Wednesday, 27 July 2011

Wendy's roly-poly meeting with destiny in blue

When Wendy woke up at about 7am, one of her favourite tracks was playing on the radio. Born to Run by Bruce Springsteen. She had no idea then how apt the song was. It had her name in it, and that was enough to give her bounce.

Her clothes were all over the floor. Spilling out into the hallway and draped over the banisters. She picked up the blue dress that made her walk tall and blew in the breeze. Flip flops, floppy hat, raffia handbag... she was out the door only a few songs later.

She headed for her favourite picnic spot. A meadow with wild flowers in bloom, an old gnarly tree and a slow moving river as blue as her dress. She'd meet Shelia there. Sheila would bring food and drink. And the grass was so soft there was no need for a blanket or mat.

As Wendy wandered, she could hear music. But this was no Bruce Springsteen. It was nothing she had ever heard before... magical tinkling music that drew her closer and ever closer. Then closer even still. Her smile grew bigger and even bigger with every one of her quickened steps. Until it was as wide as her face and as bright as the moon.

In front of her was a red and white striped tent. A small moustached man came out. He flicked the gleaming tails of his coat, and bellowed: Roll up, roll up.

Sheila was nowhere to be seen. So Wendy did just that, and roly-polyed all the way to the dandy man. He welcomed her in and asked her to be seated. And so, hey presto, she was.


The man introduced himself as Maestro Mike the Moustached Maverick, and kissed her determinedly. It was not unpleasant. Although one end of his curled moustache did go inside her otherwise care-free nostril. She smiled and tried not to sneeze.

He said that her roly-polies were the finest most delightful he had ever seen, and she should join the circus.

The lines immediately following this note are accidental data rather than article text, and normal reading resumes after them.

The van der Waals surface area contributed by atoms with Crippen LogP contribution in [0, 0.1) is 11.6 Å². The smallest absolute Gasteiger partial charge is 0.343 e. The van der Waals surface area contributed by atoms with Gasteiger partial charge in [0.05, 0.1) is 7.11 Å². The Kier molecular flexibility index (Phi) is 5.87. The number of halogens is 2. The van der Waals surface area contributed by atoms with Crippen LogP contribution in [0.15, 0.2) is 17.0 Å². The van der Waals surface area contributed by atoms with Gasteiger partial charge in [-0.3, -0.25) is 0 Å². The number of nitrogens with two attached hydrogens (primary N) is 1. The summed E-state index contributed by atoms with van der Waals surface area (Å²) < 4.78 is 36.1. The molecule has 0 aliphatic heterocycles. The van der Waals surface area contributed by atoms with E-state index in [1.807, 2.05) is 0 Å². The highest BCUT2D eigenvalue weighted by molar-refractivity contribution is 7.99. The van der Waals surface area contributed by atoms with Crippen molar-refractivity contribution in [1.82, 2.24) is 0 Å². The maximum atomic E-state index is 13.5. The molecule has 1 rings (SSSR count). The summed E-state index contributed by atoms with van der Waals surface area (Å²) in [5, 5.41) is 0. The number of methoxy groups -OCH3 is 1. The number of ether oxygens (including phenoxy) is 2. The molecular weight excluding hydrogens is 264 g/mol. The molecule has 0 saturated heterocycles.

'The circus,' she sighed. 'The circus'. And in that moment, not only a dream was born, but Wendy's whole entire future. She pronounced that she would spend the rest of the 70's on tour, and the Maverick said it was a splendid idea. He showed her around the tent, and introduced her to all the animals, clowns, strong men and acrobats, until she couldn't remember any more names, manes or muscles.

He found her a hula hoop that perfectly matched the blue of her dress and told her to roly-poly through it. She jumped, and did just that. Now Mike wanted to do more than just kiss her, and because he had become her destiny, she went with him to his caravan and only awoke once the circus was back on tour.

From then on, she was known as the Beauty in Blue and all her dresses were the very same colour as this one, and all the crowds cheered. She was born to run, born to run away, run away with the circus.

If you would like the very same blue dress to go and find your own destiny, click right here.

Monday, 25 July 2011

The fantasy life of a floral jacket

Naomi loved cats. She wanted one more than anything. But her boyfriend said no. He said they made him sneeze. And he didn't like the damage they could do to the furniture. This made Naomi very sad. She wanted a cat all of her very own more than anything in the whole wide world. But she loved her boyfriend, and he loved his furniture. So that, was that.